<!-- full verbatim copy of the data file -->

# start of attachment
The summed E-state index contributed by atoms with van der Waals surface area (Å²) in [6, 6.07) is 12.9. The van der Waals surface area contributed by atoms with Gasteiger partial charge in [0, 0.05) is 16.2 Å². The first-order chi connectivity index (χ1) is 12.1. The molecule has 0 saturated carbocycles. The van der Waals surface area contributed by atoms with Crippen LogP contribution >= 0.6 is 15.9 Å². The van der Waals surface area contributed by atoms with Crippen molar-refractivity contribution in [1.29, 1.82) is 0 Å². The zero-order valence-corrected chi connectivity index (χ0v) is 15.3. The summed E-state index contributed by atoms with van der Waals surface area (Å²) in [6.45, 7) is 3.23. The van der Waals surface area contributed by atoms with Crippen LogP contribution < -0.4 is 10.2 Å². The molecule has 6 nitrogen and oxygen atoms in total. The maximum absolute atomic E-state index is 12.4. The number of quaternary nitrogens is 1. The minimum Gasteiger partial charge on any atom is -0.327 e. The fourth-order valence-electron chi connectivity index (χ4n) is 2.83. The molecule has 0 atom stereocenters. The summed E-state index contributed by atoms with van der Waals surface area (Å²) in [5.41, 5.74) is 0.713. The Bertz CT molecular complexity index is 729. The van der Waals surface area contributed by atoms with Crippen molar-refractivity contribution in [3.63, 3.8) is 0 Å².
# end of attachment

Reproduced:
The summed E-state index contributed by atoms with van der Waals surface area (Å²) in [6, 6.07) is 12.9. The van der Waals surface area contributed by atoms with Gasteiger partial charge in [0, 0.05) is 16.2 Å². The first-order chi connectivity index (χ1) is 12.1. The molecule has 0 saturated carbocycles. The van der Waals surface area contributed by atoms with Crippen LogP contribution >= 0.6 is 15.9 Å². The van der Waals surface area contributed by atoms with Crippen molar-refractivity contribution in [1.29, 1.82) is 0 Å². The zero-order valence-corrected chi connectivity index (χ0v) is 15.3. The summed E-state index contributed by atoms with van der Waals surface area (Å²) in [6.45, 7) is 3.23. The van der Waals surface area contributed by atoms with Crippen LogP contribution < -0.4 is 10.2 Å². The molecule has 6 nitrogen and oxygen atoms in total. The maximum absolute atomic E-state index is 12.4. The number of quaternary nitrogens is 1. The minimum Gasteiger partial charge on any atom is -0.327 e. The fourth-order valence-electron chi connectivity index (χ4n) is 2.83. The molecule has 0 atom stereocenters. The summed E-state index contributed by atoms with van der Waals surface area (Å²) in [5.41, 5.74) is 0.713. The Bertz CT molecular complexity index is 729. The van der Waals surface area contributed by atoms with Crippen molar-refractivity contribution in [3.63, 3.8) is 0 Å².